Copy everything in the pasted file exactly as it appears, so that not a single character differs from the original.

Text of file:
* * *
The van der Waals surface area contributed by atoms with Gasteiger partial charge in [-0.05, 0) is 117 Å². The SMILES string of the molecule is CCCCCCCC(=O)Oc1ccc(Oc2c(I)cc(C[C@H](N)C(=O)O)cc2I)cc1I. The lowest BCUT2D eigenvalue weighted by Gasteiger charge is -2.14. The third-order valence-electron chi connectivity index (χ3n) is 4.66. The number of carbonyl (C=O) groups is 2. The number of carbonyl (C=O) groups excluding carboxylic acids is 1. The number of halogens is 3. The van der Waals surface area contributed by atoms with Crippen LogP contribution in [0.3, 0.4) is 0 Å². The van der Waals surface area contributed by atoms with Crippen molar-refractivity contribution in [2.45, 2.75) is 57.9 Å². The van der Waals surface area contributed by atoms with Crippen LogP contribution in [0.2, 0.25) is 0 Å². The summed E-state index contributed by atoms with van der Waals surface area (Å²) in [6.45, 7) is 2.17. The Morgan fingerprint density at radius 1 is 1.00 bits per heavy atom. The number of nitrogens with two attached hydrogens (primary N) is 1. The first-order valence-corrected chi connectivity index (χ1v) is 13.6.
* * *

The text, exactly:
The van der Waals surface area contributed by atoms with Gasteiger partial charge in [-0.05, 0) is 117 Å². The SMILES string of the molecule is CCCCCCCC(=O)Oc1ccc(Oc2c(I)cc(C[C@H](N)C(=O)O)cc2I)cc1I. The lowest BCUT2D eigenvalue weighted by Gasteiger charge is -2.14. The third-order valence-electron chi connectivity index (χ3n) is 4.66. The number of carbonyl (C=O) groups is 2. The number of carbonyl (C=O) groups excluding carboxylic acids is 1. The number of halogens is 3. The van der Waals surface area contributed by atoms with Crippen LogP contribution in [0.3, 0.4) is 0 Å². The van der Waals surface area contributed by atoms with Crippen molar-refractivity contribution in [2.45, 2.75) is 57.9 Å². The van der Waals surface area contributed by atoms with Crippen LogP contribution in [0.2, 0.25) is 0 Å². The summed E-state index contributed by atoms with van der Waals surface area (Å²) in [6.45, 7) is 2.17. The Morgan fingerprint density at radius 1 is 1.00 bits per heavy atom. The number of nitrogens with two attached hydrogens (primary N) is 1. The first-order valence-corrected chi connectivity index (χ1v) is 13.6.